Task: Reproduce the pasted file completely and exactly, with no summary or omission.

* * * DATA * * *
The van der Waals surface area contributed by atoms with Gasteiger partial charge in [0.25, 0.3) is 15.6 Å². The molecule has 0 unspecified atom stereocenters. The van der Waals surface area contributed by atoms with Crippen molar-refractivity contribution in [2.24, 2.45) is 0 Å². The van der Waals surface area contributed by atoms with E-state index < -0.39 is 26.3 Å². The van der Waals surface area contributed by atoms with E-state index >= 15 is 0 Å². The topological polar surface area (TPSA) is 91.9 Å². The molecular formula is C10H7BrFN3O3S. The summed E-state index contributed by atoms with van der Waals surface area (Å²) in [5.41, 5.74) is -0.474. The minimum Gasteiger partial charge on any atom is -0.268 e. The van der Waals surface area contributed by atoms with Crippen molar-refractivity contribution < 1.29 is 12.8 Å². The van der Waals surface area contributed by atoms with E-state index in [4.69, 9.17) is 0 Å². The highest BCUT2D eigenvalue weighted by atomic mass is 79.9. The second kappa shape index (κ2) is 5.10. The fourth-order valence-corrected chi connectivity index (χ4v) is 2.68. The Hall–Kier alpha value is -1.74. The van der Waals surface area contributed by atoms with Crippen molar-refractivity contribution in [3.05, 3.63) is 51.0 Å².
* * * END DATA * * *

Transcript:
The van der Waals surface area contributed by atoms with Gasteiger partial charge in [0.25, 0.3) is 15.6 Å². The molecule has 0 unspecified atom stereocenters. The van der Waals surface area contributed by atoms with Crippen molar-refractivity contribution in [2.24, 2.45) is 0 Å². The van der Waals surface area contributed by atoms with E-state index < -0.39 is 26.3 Å². The van der Waals surface area contributed by atoms with E-state index >= 15 is 0 Å². The topological polar surface area (TPSA) is 91.9 Å². The molecular formula is C10H7BrFN3O3S. The summed E-state index contributed by atoms with van der Waals surface area (Å²) in [5.41, 5.74) is -0.474. The minimum Gasteiger partial charge on any atom is -0.268 e. The van der Waals surface area contributed by atoms with Crippen molar-refractivity contribution < 1.29 is 12.8 Å². The van der Waals surface area contributed by atoms with E-state index in [4.69, 9.17) is 0 Å². The highest BCUT2D eigenvalue weighted by atomic mass is 79.9. The second kappa shape index (κ2) is 5.10. The fourth-order valence-corrected chi connectivity index (χ4v) is 2.68. The Hall–Kier alpha value is -1.74. The van der Waals surface area contributed by atoms with Crippen molar-refractivity contribution in [3.05, 3.63) is 51.0 Å².